Skip to main content

CEDI and CMIH begin NC Pregnancy & Birth Journeys Project

Amelia Gibson, Director of the Community Equity, Data & Information Lab (CEDI) at the UNC School of Information and Library Science (SILS), Kristin Tully and Erin McClain of the UNC Center for Maternal and Infant Health (CMIH), and Kate Menard from the UNC Department of Obstetrics & Gynecology are leading an interdisciplinary research study to collect and share personal stories about maternal health care experiences in North Carolina.

Headshot of Amanda Gibson
Amelia Gibson, CEDI Director
and SILS Assistant Professor

The Pregnancy and Birth Journeys project’s goal is to hear about personal experiences, disseminate accounts of what’s working well, and reexamine priorities for improving health care for pregnant and birthing parents across the state.

“The U.S. has been in a maternal health crisis for a few years now,” Dr. Gibson said. “Pregnant people of color – particularly Black and Native women – are at especially high risk. About half of rural counties in the United States have no obstetric care.”

COVID-19 has made access to care even more complicated. Telehealth is a popular option for providing safer care, but not everyone has internet access, and little is known about how these changes are working from the patient perspective, Gibson said.

The Pregnancy and Birth Journeys project opened in August to collect stories from adults who have been pregnant or who given birth in the last 12 months, and who live in the state of North Carolina.

“I’m excited to work with this team to collect these stories and share this feedback so we can continue to improve maternal health care in North Carolina,” Gibson said.

Childbirth is the most common indication for hospitalization in America, with over 3.8 million people discharged from postnatal care every year. The United States is ranked #56 in the World Bank’s maternal mortality ratio.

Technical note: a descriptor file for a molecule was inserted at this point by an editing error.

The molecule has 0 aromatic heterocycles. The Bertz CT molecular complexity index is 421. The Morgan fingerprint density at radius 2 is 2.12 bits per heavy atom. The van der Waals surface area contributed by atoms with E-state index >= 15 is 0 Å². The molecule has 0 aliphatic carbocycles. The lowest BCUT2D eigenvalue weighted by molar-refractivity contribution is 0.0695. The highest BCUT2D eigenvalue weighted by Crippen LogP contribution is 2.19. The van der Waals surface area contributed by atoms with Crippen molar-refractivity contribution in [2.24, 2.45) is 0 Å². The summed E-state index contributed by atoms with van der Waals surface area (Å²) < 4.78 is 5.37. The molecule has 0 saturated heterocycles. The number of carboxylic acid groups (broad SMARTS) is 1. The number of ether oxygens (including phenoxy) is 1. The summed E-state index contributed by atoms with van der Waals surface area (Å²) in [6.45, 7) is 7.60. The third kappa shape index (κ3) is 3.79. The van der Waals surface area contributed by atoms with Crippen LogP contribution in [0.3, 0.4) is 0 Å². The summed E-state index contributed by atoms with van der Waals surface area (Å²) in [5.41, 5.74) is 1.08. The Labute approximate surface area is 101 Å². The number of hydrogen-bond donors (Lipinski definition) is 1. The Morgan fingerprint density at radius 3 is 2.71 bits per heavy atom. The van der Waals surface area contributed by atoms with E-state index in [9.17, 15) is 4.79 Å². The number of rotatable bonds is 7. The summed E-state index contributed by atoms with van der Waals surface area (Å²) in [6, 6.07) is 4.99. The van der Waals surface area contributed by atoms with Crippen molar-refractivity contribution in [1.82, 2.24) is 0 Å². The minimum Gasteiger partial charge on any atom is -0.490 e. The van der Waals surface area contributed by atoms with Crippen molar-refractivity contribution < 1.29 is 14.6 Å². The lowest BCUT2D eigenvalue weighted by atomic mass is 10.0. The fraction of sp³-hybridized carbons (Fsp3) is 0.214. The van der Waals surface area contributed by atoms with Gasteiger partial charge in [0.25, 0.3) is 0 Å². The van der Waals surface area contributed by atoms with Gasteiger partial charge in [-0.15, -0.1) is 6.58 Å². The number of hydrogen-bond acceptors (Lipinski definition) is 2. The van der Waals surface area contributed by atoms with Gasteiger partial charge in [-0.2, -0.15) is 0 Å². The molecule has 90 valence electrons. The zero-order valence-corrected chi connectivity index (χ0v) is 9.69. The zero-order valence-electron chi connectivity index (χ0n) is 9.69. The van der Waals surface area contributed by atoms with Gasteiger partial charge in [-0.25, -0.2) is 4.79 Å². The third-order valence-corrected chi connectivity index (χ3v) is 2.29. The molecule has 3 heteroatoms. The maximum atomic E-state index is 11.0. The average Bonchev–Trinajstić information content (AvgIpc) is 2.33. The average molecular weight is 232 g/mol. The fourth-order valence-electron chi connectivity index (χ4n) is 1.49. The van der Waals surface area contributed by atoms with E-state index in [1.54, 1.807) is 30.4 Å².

In the state of North Carolina, the maternal mortality rate of non-Hispanic Black women is more than double the rate of white women, according to the United Health Foundation and CDC data. In 2018, the rate of infant death in North Carolina of non-Hispanic African-American infants was more than double that of non-Hispanic white infants, according to the NC DHHS. According to the North Carolina State Center for Health Statistics, 17.7% of maternal deaths in NC each year are pregnancy-related.

“There are interpersonal and systemic clinical factors preventing birthing parents from achieving their health goals – we are seeking firsthand accounts of pregnancy and birth journeys in order to improve care for future families,” offered Dr. Tully.

The CEDI Lab has an ongoing partnership with the 4th Trimester Project, which aims to improve postpartum wellness and care, and this new initiative builds on that collaboration. UNC CMIH received funding for the project as a sub-award of the Health Services and Resources Administration-funded Maternal Health Innovation Award to the NC Department of Public Health.

Follow the 4th Trimester Project on TwitterInstagram, or Facebook.

This initiative is supported by the Health Services and Resources Administration (HRSA) of the U.S. Department of Health and Human Services (HHS) as part of an award totaling $10,216,885 with 0% percentage financed with nongovernmental sources.  The contents are those of the author and do not necessarily represent the official views of, nor an endorsement, by HRSA, HHS, or the U.S. Government.

Related Research Areas: Health Informatics